3 139 learnprogramming

These are the names of the subreddits where the word python appears most frequently in their comments 🎉 🎉 !

Let’s plot our results with the Ploty Express library. Plotly Express is great, in my opinion, if you want to:

  • create figures quickly. 🚅
  • create figures that are a bit more interactive than matplotlib. 👋
  • don’t mind a bit more installation and (imo) a bit less documentation. 😰

Here’s all the code you need:

import as px,              # our dataframe
       x="key",         # x will be the 'key' column of the dataframe
       y="doc_count",   # y will be the 'doc_count' column of the dataframe
       title=f"Subreddits with most activity - comments with 'python' in the last 48h",
       labels={"doc_count": "# comments","key": "Subreddits"}, # the axis names
       color_discrete_sequence=["blueviolet"], # the colors used

Yes, perhaps a bit more verbose than matplotlib, but you get an interactive chart!

First example of dashboard image

All of the details are included in the notebook for this article.

What are the most up-voted comments with the word ‘python’?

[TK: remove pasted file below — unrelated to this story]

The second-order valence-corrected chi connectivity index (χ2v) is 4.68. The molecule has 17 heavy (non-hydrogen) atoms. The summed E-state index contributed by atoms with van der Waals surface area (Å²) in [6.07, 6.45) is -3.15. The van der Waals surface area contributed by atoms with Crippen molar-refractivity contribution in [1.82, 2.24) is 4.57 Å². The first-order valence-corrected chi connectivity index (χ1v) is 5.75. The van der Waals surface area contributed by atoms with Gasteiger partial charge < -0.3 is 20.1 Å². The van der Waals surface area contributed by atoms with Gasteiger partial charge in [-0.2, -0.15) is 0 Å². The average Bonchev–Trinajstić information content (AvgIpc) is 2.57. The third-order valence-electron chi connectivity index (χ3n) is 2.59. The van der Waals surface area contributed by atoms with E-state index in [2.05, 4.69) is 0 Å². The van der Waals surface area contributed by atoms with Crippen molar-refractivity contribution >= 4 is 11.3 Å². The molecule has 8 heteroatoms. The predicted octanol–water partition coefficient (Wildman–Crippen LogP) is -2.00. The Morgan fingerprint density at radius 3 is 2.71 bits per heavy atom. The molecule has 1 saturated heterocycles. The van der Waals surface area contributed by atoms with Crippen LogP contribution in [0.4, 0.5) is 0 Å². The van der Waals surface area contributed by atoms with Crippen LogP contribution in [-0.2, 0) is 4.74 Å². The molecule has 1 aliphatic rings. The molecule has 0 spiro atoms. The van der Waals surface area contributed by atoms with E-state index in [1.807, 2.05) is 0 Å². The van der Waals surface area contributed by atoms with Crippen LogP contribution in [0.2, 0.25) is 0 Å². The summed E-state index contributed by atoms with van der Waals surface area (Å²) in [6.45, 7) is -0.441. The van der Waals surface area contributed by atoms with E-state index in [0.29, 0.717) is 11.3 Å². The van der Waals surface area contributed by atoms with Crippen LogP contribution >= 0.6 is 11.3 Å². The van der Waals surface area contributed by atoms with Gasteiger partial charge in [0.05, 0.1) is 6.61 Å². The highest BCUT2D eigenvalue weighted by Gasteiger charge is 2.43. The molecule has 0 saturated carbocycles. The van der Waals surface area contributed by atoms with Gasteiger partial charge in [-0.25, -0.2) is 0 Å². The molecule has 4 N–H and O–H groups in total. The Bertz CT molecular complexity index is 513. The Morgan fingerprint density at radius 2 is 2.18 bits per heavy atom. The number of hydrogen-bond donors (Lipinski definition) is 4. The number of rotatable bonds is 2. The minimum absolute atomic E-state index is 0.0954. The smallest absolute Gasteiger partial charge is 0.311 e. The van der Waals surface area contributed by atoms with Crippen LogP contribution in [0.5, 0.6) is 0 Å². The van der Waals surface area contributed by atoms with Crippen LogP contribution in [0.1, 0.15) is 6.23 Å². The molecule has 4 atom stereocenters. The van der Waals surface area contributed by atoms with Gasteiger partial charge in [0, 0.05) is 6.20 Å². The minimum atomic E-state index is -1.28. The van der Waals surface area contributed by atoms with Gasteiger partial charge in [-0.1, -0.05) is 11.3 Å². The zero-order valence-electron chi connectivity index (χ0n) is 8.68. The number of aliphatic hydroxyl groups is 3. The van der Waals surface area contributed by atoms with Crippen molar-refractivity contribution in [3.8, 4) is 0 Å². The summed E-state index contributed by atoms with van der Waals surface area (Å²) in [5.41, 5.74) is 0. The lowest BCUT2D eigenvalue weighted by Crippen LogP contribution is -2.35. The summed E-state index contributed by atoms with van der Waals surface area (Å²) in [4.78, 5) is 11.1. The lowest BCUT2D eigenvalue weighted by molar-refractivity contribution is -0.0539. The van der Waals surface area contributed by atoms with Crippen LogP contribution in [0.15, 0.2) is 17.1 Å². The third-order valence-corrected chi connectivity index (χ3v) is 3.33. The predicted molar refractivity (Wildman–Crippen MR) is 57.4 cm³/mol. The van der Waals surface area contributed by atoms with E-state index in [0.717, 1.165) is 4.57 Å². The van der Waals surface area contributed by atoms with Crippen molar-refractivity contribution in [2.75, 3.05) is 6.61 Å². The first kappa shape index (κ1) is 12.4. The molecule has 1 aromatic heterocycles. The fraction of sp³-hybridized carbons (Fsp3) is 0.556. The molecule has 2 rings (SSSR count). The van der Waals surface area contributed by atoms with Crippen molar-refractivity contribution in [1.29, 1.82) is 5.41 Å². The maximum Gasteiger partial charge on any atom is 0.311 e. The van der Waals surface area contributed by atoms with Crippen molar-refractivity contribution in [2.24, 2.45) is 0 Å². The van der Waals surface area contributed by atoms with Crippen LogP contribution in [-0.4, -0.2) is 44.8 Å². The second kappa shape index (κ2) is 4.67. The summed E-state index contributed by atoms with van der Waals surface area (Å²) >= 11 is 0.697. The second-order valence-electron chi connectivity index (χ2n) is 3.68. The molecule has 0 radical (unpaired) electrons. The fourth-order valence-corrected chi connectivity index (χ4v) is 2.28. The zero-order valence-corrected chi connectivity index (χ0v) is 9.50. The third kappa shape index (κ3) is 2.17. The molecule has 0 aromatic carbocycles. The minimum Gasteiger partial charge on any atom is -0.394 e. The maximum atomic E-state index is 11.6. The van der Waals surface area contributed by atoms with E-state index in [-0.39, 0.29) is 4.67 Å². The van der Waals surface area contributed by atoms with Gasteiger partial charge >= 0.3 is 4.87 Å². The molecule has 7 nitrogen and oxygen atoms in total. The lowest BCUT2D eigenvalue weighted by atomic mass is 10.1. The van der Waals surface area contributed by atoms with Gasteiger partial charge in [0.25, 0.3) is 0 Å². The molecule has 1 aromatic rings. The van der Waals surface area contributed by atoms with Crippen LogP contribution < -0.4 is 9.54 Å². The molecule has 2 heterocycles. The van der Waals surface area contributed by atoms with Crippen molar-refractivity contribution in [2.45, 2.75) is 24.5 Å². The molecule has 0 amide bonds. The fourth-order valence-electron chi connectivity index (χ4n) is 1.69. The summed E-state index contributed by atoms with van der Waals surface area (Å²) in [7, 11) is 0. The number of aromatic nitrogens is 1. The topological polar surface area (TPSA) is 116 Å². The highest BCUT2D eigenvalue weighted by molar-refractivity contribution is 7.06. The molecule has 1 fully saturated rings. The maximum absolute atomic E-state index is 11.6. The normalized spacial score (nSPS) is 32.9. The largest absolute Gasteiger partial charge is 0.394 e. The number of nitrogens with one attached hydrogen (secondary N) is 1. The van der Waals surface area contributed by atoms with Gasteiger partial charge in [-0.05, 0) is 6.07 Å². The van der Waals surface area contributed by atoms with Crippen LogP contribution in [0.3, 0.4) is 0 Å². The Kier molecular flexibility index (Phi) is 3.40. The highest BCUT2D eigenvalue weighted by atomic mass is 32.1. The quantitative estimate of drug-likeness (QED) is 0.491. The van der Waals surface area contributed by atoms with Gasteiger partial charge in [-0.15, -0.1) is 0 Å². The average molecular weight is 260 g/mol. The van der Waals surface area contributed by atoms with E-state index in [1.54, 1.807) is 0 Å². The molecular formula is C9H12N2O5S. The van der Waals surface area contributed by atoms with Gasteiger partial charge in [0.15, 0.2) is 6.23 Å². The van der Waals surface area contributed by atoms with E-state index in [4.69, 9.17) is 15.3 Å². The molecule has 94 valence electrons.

To answer this question, our function will again come in handy. Let’s aggregate things a bit.

Don’t get scared, this is a one liner that will produce similar results to above:

# get the data we need using the function
data = get_pushshift_data(data_type="comment", q="python", after="7d", size=10, sort_type="score", sort="desc").get("data")

# we only care about certain columns
df = pandas.DataFrame.from_records(data)[["author", "subreddit", "score", "body", "permalink"]]

# we only keep the first X characters of the body of the comment (sometimes they are too big)
df['body'] = df['body'].str[0:400] + "..."

# we append the string to all the permalink entries so that we have a link to the comment
df['permalink'] = "" + df['permalink'].astype(str)

# style the last column to be clickable and print{'permalink': make_clickable})

To make a DataFrame column clickable you can can apply the following function to it:

def make_clickable(val):
    """ Makes a pandas column clickable by wrapping it in some html.